Wolf law challenged as hunts loom in Idaho, Montana
AP Photo/National Park Service, MacNeil Lyons
A gray wolf walks in the wilds of Yellowstone National Park. A U.S. Judge is hearing a challenge to a federal law that stripped the endangered species status from wolves in five states across the Northern Rockies, including in Montana.
BILLINGS — Wildlife advocates went to federal court Tuesday to challenge a move by Congress that stripped endangered species status from more than 1,300 gray wolves across five states in the Northern Rockies.
The two-hour hearing before U. S. District Judge Donald Molloy in Missoula came as Idaho and Montana prepare for fall hunts in which hundreds of wolves could be killed.
A ruling is now pending. Courtroom observers said Molloy pledged Tuesday to quickly issue his order deciding the case.
Molloy has twice blocked prior attempts to lift protections for the predators. This time around, he is considering whether Congress violated the separation of powers under the U. S. Constitution with legislation crafted to circumvent his earlier rulings.
Congress approved a budget bill in April that contained a provision targeting wolves. The provision was inserted by two Western lawmakers, Republican Rep. Mike Simpson of Idaho and Democratic Sen. Jon Tester of Montana.
Signed into law by President Barack Obama, the measure marked the first time since the passage of the Endangered Species Act in 1973 that Congress forcibly removed protections from a plant or animal.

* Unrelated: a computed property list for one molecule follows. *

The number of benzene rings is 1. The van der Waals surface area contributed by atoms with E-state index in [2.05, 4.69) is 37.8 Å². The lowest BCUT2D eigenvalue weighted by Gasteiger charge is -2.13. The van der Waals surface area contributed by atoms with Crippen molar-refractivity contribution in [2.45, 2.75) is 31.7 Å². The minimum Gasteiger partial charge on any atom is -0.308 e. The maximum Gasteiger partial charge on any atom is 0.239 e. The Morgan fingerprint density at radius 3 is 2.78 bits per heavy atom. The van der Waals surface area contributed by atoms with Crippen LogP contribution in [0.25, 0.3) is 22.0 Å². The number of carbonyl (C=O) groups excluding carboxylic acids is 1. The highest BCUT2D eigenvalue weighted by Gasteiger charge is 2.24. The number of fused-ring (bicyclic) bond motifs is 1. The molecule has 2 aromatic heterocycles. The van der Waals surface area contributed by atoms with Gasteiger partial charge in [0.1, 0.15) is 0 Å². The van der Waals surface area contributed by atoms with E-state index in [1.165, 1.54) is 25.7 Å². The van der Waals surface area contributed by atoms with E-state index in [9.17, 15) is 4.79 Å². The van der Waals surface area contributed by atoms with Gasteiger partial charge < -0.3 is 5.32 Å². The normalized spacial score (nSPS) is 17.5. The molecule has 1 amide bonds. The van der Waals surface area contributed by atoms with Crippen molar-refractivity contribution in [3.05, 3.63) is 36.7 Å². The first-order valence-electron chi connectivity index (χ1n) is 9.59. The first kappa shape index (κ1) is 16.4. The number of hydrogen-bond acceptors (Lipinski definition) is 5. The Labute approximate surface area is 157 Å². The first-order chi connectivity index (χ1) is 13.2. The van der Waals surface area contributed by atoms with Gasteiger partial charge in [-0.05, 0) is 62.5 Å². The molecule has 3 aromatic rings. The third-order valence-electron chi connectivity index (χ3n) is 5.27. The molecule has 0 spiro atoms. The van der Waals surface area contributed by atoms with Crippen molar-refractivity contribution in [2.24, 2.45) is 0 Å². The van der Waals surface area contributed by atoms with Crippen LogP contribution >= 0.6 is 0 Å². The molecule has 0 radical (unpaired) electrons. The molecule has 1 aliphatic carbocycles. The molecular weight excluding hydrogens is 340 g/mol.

Several conservation and environmental groups filed suit in May.
They said Congress crossed the divide that separates the branches of the federal government by getting involved in a pending legal case instead of sticking to its role of making law. The groups cited Tester's comments in media interviews during the budget bill debate that he was not amending the endangered act itself.
But Department of Justice attorneys argued that is exactly what Congress did with the budget bill rider — change the law so wolves were left out of it.
"Congress acted well within its constitutional authority," the attorneys wrote in court filings. "Congress' power to modify the law, which in turn affects judicial decisions based on the old law, is well established."
Government biologists say wolves reached sustainable population levels a decade ago and would likely continue to thrive in the Northern Rockies under state management.
Tuesday's hearing did not address any of the science or management issues related to wolf recovery and focused almost exclusively on legal questions and court precedents, said Robert Lane, lead attorney for Montana Fish Wildlife and Parks.
"It's a purely legal question about the separation of powers and whether Congress has gone too far in this case," Lane said.
Wolves also were taken off the endangered species list in Washington, Oregon and Utah, but no hunts are planned in those states, which combined have only a few dozen wolves.
About 350 wolves in Wyoming remain on the list due to concerns among federal officials over a law allowing the predators to be shot on sight across most of the state. Secretary of Interior Ken Salazar has been negotiating a potential compromise with Wyoming Gov. Matt Mead but no deal has been announced yet.